A: Colin Hazlewood Pf: 1863, London Pb: 1863 G: Drama in 2 acts S: Audley House and its grounds, and the Castle Inn, 1863 C: 4m, 3f, extrasThe 24-year-old Lady Audley, formerly the governess to Sir Michael Audley, is now happily married to her elderly employer. Her ‘secret’ is that some years previously she married George Talboys, who went off to India to make his fortune. When she heard nothing from him, she pretended to die so that she could begin a new existence. Her present prosperity is jeopardized by the return of her husband George, the friend of Sir Michael's nephew Robert. When George threatens to denounce her as a bigamist, she hits him over the head and throws him down a well. A drunken lout Luke Marks witnesses the crime and blackmails her. Robert has also developed his own suspicions about Lady Audley; so when Robert and Luke begin drinking together at the Castle Inn, Lady Audley locks them in and sets fire to the building. Robert manages to save them, and the badly burned Luke denounces Lady Audley with his dying words. George now appears (his life had been saved by Luke), and Lady Audley goes mad and dies.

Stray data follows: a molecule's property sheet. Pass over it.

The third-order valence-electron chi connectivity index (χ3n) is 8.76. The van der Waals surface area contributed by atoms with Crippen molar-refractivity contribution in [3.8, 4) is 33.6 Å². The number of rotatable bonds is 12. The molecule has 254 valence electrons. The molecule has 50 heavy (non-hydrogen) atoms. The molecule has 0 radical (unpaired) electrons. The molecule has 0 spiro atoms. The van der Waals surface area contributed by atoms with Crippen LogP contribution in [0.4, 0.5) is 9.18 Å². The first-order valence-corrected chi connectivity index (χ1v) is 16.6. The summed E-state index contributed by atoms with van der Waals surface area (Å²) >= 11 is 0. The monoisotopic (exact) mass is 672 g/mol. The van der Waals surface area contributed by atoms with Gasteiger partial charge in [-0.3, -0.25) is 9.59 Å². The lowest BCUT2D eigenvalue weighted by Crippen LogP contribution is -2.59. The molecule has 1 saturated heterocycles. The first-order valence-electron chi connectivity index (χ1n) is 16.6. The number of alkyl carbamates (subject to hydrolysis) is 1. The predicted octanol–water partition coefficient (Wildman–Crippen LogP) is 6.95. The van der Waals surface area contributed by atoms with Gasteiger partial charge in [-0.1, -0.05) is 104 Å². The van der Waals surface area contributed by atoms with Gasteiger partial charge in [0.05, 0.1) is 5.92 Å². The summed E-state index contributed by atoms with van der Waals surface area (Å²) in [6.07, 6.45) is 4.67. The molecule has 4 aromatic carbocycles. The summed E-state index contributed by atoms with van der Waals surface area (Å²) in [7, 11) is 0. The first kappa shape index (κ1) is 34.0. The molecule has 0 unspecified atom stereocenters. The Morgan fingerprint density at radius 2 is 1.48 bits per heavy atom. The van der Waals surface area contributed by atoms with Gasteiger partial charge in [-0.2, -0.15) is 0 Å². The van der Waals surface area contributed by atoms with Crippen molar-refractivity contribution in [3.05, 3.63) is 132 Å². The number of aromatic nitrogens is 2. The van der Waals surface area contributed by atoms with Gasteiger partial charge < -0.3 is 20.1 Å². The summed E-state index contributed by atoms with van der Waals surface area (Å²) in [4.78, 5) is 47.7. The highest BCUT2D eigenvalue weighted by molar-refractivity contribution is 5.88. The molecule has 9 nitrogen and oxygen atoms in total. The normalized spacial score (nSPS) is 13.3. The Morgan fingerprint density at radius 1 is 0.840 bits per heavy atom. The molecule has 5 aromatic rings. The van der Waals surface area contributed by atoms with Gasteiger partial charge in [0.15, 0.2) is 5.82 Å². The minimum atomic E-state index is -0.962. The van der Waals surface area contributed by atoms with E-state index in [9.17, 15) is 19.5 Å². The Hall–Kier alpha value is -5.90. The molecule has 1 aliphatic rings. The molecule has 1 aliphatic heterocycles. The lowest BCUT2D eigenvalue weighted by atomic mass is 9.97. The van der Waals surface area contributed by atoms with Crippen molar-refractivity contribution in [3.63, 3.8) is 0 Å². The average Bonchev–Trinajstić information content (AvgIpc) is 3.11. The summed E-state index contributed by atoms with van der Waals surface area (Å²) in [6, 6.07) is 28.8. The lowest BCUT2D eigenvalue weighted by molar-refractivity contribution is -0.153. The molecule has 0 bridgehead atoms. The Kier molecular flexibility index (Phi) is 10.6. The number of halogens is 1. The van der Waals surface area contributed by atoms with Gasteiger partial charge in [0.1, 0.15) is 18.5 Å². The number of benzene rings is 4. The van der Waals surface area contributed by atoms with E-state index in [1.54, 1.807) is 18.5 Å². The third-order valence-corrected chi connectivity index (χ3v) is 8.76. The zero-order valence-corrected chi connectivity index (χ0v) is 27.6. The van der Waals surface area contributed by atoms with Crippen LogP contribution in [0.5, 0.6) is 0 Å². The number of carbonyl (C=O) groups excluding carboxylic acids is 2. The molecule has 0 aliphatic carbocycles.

A: Colin Hazlewood Pf: 1863, London Pb: 1863 G: Drama in 2 acts S: Audley House and its grounds, and the Castle Inn, 1863 C: 4m, 3f, extras
Hazlewood's version of Mary Elizabeth Braddon's novel Lady Audley's Secret of 1862 was one of several adaptations for the stage, the most popular being that by George Roberts in 1863, but which was never published. While lacking any particular literary merit, it is a well-constructed piece, building the tension well towards its spectacular denouement. The upper-class ambience also reflects the fact that polite society were now becoming patrons of melodrama.